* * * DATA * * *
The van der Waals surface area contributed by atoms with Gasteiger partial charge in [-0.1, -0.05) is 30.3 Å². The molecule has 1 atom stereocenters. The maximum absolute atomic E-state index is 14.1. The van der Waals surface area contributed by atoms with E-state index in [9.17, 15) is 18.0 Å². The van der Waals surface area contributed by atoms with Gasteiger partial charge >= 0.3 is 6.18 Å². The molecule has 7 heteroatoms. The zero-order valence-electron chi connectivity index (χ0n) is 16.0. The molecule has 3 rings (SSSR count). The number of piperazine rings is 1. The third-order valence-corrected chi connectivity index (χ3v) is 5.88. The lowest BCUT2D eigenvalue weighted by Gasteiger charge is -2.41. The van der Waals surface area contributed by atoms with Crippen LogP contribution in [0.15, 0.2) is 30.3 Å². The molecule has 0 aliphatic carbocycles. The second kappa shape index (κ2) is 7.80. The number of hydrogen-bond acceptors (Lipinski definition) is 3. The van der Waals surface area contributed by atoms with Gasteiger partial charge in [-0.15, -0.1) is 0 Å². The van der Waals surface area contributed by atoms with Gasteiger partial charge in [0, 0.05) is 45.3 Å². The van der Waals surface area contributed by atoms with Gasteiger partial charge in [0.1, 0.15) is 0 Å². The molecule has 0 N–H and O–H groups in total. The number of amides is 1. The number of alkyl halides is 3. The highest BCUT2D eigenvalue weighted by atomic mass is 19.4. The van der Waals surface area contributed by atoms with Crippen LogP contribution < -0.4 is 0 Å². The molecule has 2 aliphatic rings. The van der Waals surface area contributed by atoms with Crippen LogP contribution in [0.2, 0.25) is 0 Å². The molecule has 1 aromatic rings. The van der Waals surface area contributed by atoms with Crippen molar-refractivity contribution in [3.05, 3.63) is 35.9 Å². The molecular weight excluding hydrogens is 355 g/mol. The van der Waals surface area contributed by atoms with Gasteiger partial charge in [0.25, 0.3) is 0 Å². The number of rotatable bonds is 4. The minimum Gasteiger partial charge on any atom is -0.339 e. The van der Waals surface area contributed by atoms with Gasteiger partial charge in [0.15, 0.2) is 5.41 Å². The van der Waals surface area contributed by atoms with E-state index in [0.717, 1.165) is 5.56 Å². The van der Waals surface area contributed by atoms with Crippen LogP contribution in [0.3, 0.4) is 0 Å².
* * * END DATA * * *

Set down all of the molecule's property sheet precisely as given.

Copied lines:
The van der Waals surface area contributed by atoms with Gasteiger partial charge in [-0.1, -0.05) is 30.3 Å². The molecule has 1 atom stereocenters. The maximum absolute atomic E-state index is 14.1. The van der Waals surface area contributed by atoms with E-state index in [9.17, 15) is 18.0 Å². The van der Waals surface area contributed by atoms with Gasteiger partial charge >= 0.3 is 6.18 Å². The molecule has 7 heteroatoms. The zero-order valence-electron chi connectivity index (χ0n) is 16.0. The molecule has 3 rings (SSSR count). The number of piperazine rings is 1. The third-order valence-corrected chi connectivity index (χ3v) is 5.88. The lowest BCUT2D eigenvalue weighted by Gasteiger charge is -2.41. The van der Waals surface area contributed by atoms with Crippen LogP contribution in [0.15, 0.2) is 30.3 Å². The molecule has 0 aliphatic carbocycles. The second kappa shape index (κ2) is 7.80. The number of hydrogen-bond acceptors (Lipinski definition) is 3. The van der Waals surface area contributed by atoms with Gasteiger partial charge in [-0.15, -0.1) is 0 Å². The van der Waals surface area contributed by atoms with Gasteiger partial charge in [0, 0.05) is 45.3 Å². The van der Waals surface area contributed by atoms with Gasteiger partial charge in [0.1, 0.15) is 0 Å². The molecule has 0 N–H and O–H groups in total. The number of amides is 1. The number of alkyl halides is 3. The highest BCUT2D eigenvalue weighted by atomic mass is 19.4. The van der Waals surface area contributed by atoms with Crippen LogP contribution < -0.4 is 0 Å². The molecule has 2 aliphatic rings. The van der Waals surface area contributed by atoms with Crippen LogP contribution in [0.2, 0.25) is 0 Å². The molecule has 1 aromatic rings. The van der Waals surface area contributed by atoms with Crippen molar-refractivity contribution in [3.05, 3.63) is 35.9 Å². The molecular weight excluding hydrogens is 355 g/mol. The van der Waals surface area contributed by atoms with Gasteiger partial charge in [0.25, 0.3) is 0 Å². The number of rotatable bonds is 4. The minimum Gasteiger partial charge on any atom is -0.339 e. The van der Waals surface area contributed by atoms with Gasteiger partial charge in [0.15, 0.2) is 5.41 Å². The van der Waals surface area contributed by atoms with E-state index in [0.717, 1.165) is 5.56 Å². The van der Waals surface area contributed by atoms with Crippen LogP contribution in [0.3, 0.4) is 0 Å².